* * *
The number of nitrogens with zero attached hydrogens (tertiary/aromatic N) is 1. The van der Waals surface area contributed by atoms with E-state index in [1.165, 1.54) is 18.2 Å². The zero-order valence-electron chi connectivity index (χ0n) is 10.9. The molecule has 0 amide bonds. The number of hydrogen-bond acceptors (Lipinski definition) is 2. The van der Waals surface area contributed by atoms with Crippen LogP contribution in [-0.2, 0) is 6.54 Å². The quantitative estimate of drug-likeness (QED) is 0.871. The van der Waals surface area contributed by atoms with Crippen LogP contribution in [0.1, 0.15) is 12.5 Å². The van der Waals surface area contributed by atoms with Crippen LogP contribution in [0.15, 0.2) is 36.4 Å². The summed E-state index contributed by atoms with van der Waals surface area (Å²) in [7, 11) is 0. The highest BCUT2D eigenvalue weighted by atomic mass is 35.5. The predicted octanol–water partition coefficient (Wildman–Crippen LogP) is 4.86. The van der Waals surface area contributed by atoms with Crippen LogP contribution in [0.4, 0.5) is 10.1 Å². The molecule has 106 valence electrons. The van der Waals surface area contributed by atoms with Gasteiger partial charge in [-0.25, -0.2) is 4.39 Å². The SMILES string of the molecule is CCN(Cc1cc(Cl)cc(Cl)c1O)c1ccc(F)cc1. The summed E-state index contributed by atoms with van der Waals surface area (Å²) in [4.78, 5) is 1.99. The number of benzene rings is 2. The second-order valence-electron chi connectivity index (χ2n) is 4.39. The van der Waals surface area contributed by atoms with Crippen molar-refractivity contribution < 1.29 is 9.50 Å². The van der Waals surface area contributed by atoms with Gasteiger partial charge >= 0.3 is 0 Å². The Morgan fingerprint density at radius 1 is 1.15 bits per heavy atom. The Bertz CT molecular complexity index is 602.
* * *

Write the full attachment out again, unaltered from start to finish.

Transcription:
The number of nitrogens with zero attached hydrogens (tertiary/aromatic N) is 1. The van der Waals surface area contributed by atoms with E-state index in [1.165, 1.54) is 18.2 Å². The zero-order valence-electron chi connectivity index (χ0n) is 10.9. The molecule has 0 amide bonds. The number of hydrogen-bond acceptors (Lipinski definition) is 2. The van der Waals surface area contributed by atoms with Crippen LogP contribution in [-0.2, 0) is 6.54 Å². The quantitative estimate of drug-likeness (QED) is 0.871. The van der Waals surface area contributed by atoms with Crippen LogP contribution in [0.1, 0.15) is 12.5 Å². The van der Waals surface area contributed by atoms with Crippen LogP contribution in [0.15, 0.2) is 36.4 Å². The summed E-state index contributed by atoms with van der Waals surface area (Å²) in [7, 11) is 0. The highest BCUT2D eigenvalue weighted by atomic mass is 35.5. The predicted octanol–water partition coefficient (Wildman–Crippen LogP) is 4.86. The van der Waals surface area contributed by atoms with Crippen LogP contribution in [0.4, 0.5) is 10.1 Å². The molecule has 106 valence electrons. The van der Waals surface area contributed by atoms with Gasteiger partial charge in [-0.25, -0.2) is 4.39 Å². The SMILES string of the molecule is CCN(Cc1cc(Cl)cc(Cl)c1O)c1ccc(F)cc1. The summed E-state index contributed by atoms with van der Waals surface area (Å²) in [4.78, 5) is 1.99. The number of benzene rings is 2. The second-order valence-electron chi connectivity index (χ2n) is 4.39. The van der Waals surface area contributed by atoms with Crippen molar-refractivity contribution < 1.29 is 9.50 Å². The van der Waals surface area contributed by atoms with Gasteiger partial charge >= 0.3 is 0 Å². The Morgan fingerprint density at radius 1 is 1.15 bits per heavy atom. The Bertz CT molecular complexity index is 602.